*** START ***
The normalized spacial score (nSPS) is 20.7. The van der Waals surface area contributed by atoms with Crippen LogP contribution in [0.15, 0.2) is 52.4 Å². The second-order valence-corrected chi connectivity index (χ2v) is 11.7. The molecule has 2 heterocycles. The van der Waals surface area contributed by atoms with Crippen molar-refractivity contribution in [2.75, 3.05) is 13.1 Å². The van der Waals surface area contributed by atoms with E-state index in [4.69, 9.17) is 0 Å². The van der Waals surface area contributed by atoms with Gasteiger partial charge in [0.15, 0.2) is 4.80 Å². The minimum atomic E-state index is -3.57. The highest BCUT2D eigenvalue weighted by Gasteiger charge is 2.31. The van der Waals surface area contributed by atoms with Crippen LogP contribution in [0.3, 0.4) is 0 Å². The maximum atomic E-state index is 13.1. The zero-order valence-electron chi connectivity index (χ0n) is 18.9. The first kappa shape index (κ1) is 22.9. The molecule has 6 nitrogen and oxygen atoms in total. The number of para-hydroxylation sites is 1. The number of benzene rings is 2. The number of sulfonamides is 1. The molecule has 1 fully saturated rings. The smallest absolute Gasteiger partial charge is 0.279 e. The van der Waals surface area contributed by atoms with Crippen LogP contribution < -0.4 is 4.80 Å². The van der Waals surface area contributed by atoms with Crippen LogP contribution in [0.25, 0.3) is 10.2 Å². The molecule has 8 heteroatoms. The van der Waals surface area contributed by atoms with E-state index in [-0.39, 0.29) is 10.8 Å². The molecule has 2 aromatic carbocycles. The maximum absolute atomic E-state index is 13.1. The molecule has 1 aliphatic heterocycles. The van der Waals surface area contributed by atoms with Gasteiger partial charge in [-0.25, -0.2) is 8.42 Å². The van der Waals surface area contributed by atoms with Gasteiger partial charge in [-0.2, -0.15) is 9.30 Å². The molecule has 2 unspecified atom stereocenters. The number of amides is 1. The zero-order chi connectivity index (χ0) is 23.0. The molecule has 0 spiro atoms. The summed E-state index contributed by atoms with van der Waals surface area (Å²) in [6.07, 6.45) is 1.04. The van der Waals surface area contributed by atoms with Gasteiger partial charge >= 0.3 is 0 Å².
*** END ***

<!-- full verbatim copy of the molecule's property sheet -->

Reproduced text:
The normalized spacial score (nSPS) is 20.7. The van der Waals surface area contributed by atoms with Crippen LogP contribution in [0.15, 0.2) is 52.4 Å². The second-order valence-corrected chi connectivity index (χ2v) is 11.7. The molecule has 2 heterocycles. The van der Waals surface area contributed by atoms with Crippen molar-refractivity contribution in [2.75, 3.05) is 13.1 Å². The van der Waals surface area contributed by atoms with E-state index in [4.69, 9.17) is 0 Å². The van der Waals surface area contributed by atoms with Gasteiger partial charge in [0.15, 0.2) is 4.80 Å². The minimum atomic E-state index is -3.57. The highest BCUT2D eigenvalue weighted by Gasteiger charge is 2.31. The van der Waals surface area contributed by atoms with Crippen LogP contribution in [0.3, 0.4) is 0 Å². The maximum atomic E-state index is 13.1. The zero-order valence-electron chi connectivity index (χ0n) is 18.9. The first kappa shape index (κ1) is 22.9. The molecule has 6 nitrogen and oxygen atoms in total. The number of para-hydroxylation sites is 1. The number of benzene rings is 2. The number of sulfonamides is 1. The molecule has 1 fully saturated rings. The smallest absolute Gasteiger partial charge is 0.279 e. The van der Waals surface area contributed by atoms with Crippen LogP contribution < -0.4 is 4.80 Å². The van der Waals surface area contributed by atoms with Crippen LogP contribution in [0.25, 0.3) is 10.2 Å². The molecule has 8 heteroatoms. The van der Waals surface area contributed by atoms with E-state index in [-0.39, 0.29) is 10.8 Å². The molecule has 2 aromatic carbocycles. The maximum absolute atomic E-state index is 13.1. The molecule has 1 aliphatic heterocycles. The van der Waals surface area contributed by atoms with Gasteiger partial charge in [-0.25, -0.2) is 8.42 Å². The van der Waals surface area contributed by atoms with Gasteiger partial charge in [-0.2, -0.15) is 9.30 Å². The molecule has 2 unspecified atom stereocenters. The number of amides is 1. The zero-order chi connectivity index (χ0) is 23.0. The molecule has 0 spiro atoms. The summed E-state index contributed by atoms with van der Waals surface area (Å²) in [6.07, 6.45) is 1.04. The van der Waals surface area contributed by atoms with Gasteiger partial charge >= 0.3 is 0 Å².